• The Soviet Union was a particularly ruthless and powerful regime with a history that spans most of the twentieth century, which lasted much longer than Nazi Germany, with dire consequences for millions of people.
  • Historians have tended to overlook the nationality policies of the Soviet Union and the subjugation of its minorities, too often treating the history of the Soviet Union and its nationalities as a homogeneous “Soviet people” or as Russians.
  • Hitler learned many lessons from Stalin. He saw that the West ignored the Ukrainian genocide in the 1930s and that Stalin was not punished for his crimes. Timothy Snyder (Bloodlands) writes that Stalin’s strategy was well thought out, even methodical, and was likely a template for the crimes of the Nazis. One question to consider is whether Hitler would have been so bold with his genocidal plans if the perpetrators of the Ukrainian genocide had been held accountable internationally in any way.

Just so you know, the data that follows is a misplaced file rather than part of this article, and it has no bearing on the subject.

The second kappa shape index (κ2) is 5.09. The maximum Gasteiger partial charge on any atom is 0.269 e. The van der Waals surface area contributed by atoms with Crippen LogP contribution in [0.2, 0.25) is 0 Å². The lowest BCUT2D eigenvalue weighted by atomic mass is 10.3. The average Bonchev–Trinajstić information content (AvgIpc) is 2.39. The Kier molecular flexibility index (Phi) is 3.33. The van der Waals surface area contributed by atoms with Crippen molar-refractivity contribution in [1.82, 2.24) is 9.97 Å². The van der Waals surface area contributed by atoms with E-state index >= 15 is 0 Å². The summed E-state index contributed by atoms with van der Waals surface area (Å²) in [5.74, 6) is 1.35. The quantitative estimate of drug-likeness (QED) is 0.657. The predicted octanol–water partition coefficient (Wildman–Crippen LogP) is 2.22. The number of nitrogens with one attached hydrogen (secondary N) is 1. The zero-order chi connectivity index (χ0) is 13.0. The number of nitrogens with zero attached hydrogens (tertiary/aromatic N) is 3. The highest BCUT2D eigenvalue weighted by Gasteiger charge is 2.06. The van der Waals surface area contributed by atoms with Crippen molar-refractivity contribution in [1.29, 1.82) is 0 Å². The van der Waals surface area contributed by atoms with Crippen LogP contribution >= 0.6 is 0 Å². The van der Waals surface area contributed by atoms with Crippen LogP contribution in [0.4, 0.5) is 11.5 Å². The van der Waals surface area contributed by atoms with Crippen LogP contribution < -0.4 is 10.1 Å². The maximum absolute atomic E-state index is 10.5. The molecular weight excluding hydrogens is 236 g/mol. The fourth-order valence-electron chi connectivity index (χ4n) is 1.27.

To understand Ukraine today:

Today, Ukraine is both a post-genocidal and post-colonial society that is still coming to terms with its history, including the devastation of its culture, the physical destruction of its people and the denial by some of its separate identity. The study of the Holodomor is crucial to understanding political processes in Ukraine and Eastern Europe today. As well as Russian aggression via a vis Ukraine.

To make connections to Canadian history